The physical size and shape of the brain/skull cavity, together with the (semiconductor) properties (conductivity and dielectric constant) of the brain tissue provide an electromagnetic resonant cavity. Specific single frequencies are constructively reinforced so that a number of standing electromagnetic waves, each at its own single electromagnetic frequency in the microwave frequency region. are generated in the brain. Each such standing electromagnetic wave is called a characteristic mode of the brain/skull cavity. Analysis in terms of prolate spheroidal wave functions indicates that transverse electric field components of these modes have maxima in the region of the auditory cortex.

This analysis further shows that transverse electric field possess a variation of amplitude with angle in the angular plane (along the vertical dimension of the auditory cortex) and that is dependent only upon the primary mode number. The auditory cortex in the normally functioning mammalian brain is a source of microwave modes. The auditory cortex generates these modes in accordance with the neural stimulation of the auditory cortex by the cochlear nerve. Mode weighting for any one acoustic tone stimulus is given by the amplitude of each mode along the line region of the auditory cortex which is neurally stimulated by that acoustic tone stimulus.

A listing of mode weighting versus frequency of acoustic stimulus is called the mode matrix. In this invention, the functions of the ear, the cochlear nerve, and the auditory cortex are simulated. Microwaves simulating the mode matrix are inserted directly into the region of the auditory cortex. By this insertion of simulated microwave modes, the normal operation of the entire natural hearing mechanism is simulated.

Referring now to FIG. 1 and FIG. 2 there is shown an apparatus which provides for induced perception of sound into a mammalian brain. This bearing device includes a microphone 10 which receives sounds, an acoustic filter bank 12 which separates the signals from the microphone into component frequencies, and a mode control matrix 14 which generates the mode signals which are used to control the intensity of microwave radiations which are injected into the skull cavity in the region of the auditory cortex. The acoustic filter bank 12 consists of a bank of acoustic filters Fl through Fk which span the audible acoustic spectrum. These filters may be built from standard resistance, inductance, and capacitance components in accordance with well established practice.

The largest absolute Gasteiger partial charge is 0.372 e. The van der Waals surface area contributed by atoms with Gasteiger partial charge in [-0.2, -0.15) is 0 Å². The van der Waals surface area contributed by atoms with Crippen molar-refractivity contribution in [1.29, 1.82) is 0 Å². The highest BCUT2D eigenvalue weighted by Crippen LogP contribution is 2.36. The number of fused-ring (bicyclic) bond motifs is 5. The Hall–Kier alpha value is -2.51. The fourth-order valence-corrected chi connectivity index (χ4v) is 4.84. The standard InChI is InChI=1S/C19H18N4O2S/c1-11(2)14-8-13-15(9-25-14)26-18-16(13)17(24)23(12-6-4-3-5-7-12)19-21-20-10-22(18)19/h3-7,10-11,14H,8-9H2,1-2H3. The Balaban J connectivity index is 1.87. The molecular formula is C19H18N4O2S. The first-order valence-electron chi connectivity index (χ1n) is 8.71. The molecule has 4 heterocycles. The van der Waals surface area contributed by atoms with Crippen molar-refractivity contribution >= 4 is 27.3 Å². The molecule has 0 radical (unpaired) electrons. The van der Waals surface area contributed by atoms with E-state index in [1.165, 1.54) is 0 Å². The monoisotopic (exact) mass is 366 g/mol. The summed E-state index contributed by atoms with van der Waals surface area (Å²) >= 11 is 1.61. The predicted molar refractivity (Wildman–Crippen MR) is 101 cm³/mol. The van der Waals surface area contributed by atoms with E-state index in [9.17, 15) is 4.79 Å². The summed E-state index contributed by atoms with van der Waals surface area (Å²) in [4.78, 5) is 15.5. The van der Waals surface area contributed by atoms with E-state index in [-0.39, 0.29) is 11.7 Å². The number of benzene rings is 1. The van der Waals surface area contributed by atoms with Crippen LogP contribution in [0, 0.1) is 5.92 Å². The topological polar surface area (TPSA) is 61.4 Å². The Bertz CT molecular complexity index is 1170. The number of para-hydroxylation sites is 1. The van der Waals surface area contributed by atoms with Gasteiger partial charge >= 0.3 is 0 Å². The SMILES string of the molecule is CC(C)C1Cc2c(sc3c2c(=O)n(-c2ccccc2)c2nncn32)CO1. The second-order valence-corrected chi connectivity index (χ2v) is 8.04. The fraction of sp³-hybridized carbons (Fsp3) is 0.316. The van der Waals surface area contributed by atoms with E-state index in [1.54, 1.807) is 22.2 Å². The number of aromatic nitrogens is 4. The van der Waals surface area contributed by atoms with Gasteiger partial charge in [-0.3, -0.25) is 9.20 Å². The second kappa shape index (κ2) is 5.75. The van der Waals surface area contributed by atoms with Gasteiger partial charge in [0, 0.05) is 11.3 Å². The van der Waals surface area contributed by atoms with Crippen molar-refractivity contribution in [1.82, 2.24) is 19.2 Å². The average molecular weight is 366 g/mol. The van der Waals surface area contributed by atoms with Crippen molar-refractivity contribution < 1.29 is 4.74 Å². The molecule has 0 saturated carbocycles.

In the preferred embodiment there are 24 filters which 63 correspond to the observed critical bandwidths of the human ear. In this preferred embodiment a typical, list at filter parameters is given by Table I below:

The rectifier outputs one through K are feed to K mode partition devices. The mode partitioning devices each have N outputs wherein N is the number of microwave oscillators used to generate the microwave radiation. The outputs 1 through N of each mode partition device is applied respectively to the inputs of each gain controlled amplifier of the microwave radiation generator. The function of the mode control matrix 14 is the control of the microwave amplifiers in the microwave amplifier bank 18. In the preferred embodiment thus will be 24 outputs and 24 microwave frequency oscillators.

Connected to each microwave amplifier gain control line is a mode simulation device 16 which receives weighted mode signals from the mode partition devices 14. Each mode simulation device consists of one through k lines and diodes 17 which are each connected to summing junction 19. The diodes 17 provide for isolation from one mode partition device to the next. The diodes 17 prevent signals from one mode partition device from returning to the other mode partition devices which are also connected to the same summing junction of the mode summation device 16. The diodes also serve a second function which is the rectification of the signals received from the acoustic filter bank by way of the mode partition devices. In this way each mode partition device output is rectified to produce a varying DC voltage with major frequency components of the order of 15 milliseconds or less. The voltage at the summation junction 19 is thus a slowly varying DC voltage.

The example mode partition devices are shown in greater detail in FIG. 3, FIG. 4, and FIG. 5. The mode partition devices are merely resistance networks which produce 1 through N output voltages which are predetermined divisions of the input original from the acoustic filter associated with the mode partition device.

FIG. 3 shows a mode partitioning device wherein several outputs are associated with each series resistor 30.

In the embodiment depicted in FIG. 4 there is an output associated with each series resistor only, and thus there are N series resistors, or the same number of series resistors as there are outputs. The values of the resistors in the mode partition resistor network are determined in accordance with the magnitudes of the frequency component from the acoustic filter bank 12 which is required at the summation point 19 or the gain control line for amplifiers 20. The microwave amplifier bank 18 Consists of: plurality of microwave oscillators 1 through N each of which is connected to an amplifier